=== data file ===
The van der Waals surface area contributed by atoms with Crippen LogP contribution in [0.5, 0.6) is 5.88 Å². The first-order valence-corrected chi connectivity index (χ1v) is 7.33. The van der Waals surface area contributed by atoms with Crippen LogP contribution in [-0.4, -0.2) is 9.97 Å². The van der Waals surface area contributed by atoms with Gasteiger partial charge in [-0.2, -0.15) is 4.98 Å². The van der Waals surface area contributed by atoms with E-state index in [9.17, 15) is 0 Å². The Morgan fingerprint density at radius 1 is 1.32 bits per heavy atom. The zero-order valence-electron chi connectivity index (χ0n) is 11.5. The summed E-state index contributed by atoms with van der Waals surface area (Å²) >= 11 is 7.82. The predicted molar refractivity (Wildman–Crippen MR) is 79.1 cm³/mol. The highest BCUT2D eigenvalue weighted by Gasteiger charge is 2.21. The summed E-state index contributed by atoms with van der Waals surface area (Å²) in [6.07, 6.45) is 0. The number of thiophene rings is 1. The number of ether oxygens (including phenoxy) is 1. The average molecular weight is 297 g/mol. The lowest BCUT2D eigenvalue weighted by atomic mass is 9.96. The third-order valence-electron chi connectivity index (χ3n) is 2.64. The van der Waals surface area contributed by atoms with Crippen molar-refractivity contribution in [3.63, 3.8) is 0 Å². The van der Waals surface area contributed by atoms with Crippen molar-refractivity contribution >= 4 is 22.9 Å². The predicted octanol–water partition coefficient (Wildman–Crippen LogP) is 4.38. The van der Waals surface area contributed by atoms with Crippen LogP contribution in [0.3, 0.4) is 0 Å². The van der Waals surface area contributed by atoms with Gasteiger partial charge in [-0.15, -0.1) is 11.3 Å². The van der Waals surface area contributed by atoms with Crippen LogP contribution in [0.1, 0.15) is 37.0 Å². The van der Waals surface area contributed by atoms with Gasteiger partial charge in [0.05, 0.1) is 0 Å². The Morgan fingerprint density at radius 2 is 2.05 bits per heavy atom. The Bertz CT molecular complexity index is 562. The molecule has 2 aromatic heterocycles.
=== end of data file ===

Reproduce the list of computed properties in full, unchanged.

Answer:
The van der Waals surface area contributed by atoms with Crippen LogP contribution in [0.5, 0.6) is 5.88 Å². The first-order valence-corrected chi connectivity index (χ1v) is 7.33. The van der Waals surface area contributed by atoms with Crippen LogP contribution in [-0.4, -0.2) is 9.97 Å². The van der Waals surface area contributed by atoms with Gasteiger partial charge in [-0.2, -0.15) is 4.98 Å². The van der Waals surface area contributed by atoms with E-state index in [9.17, 15) is 0 Å². The Morgan fingerprint density at radius 1 is 1.32 bits per heavy atom. The zero-order valence-electron chi connectivity index (χ0n) is 11.5. The summed E-state index contributed by atoms with van der Waals surface area (Å²) >= 11 is 7.82. The predicted molar refractivity (Wildman–Crippen MR) is 79.1 cm³/mol. The highest BCUT2D eigenvalue weighted by Gasteiger charge is 2.21. The summed E-state index contributed by atoms with van der Waals surface area (Å²) in [6.07, 6.45) is 0. The number of thiophene rings is 1. The number of ether oxygens (including phenoxy) is 1. The average molecular weight is 297 g/mol. The lowest BCUT2D eigenvalue weighted by atomic mass is 9.96. The third-order valence-electron chi connectivity index (χ3n) is 2.64. The van der Waals surface area contributed by atoms with Crippen molar-refractivity contribution in [3.63, 3.8) is 0 Å². The van der Waals surface area contributed by atoms with Crippen molar-refractivity contribution >= 4 is 22.9 Å². The predicted octanol–water partition coefficient (Wildman–Crippen LogP) is 4.38. The van der Waals surface area contributed by atoms with Crippen LogP contribution in [0.3, 0.4) is 0 Å². The van der Waals surface area contributed by atoms with Gasteiger partial charge in [-0.15, -0.1) is 11.3 Å². The van der Waals surface area contributed by atoms with Crippen LogP contribution in [0.1, 0.15) is 37.0 Å². The van der Waals surface area contributed by atoms with Gasteiger partial charge in [0.05, 0.1) is 0 Å². The Morgan fingerprint density at radius 2 is 2.05 bits per heavy atom. The Bertz CT molecular complexity index is 562. The molecule has 2 aromatic heterocycles.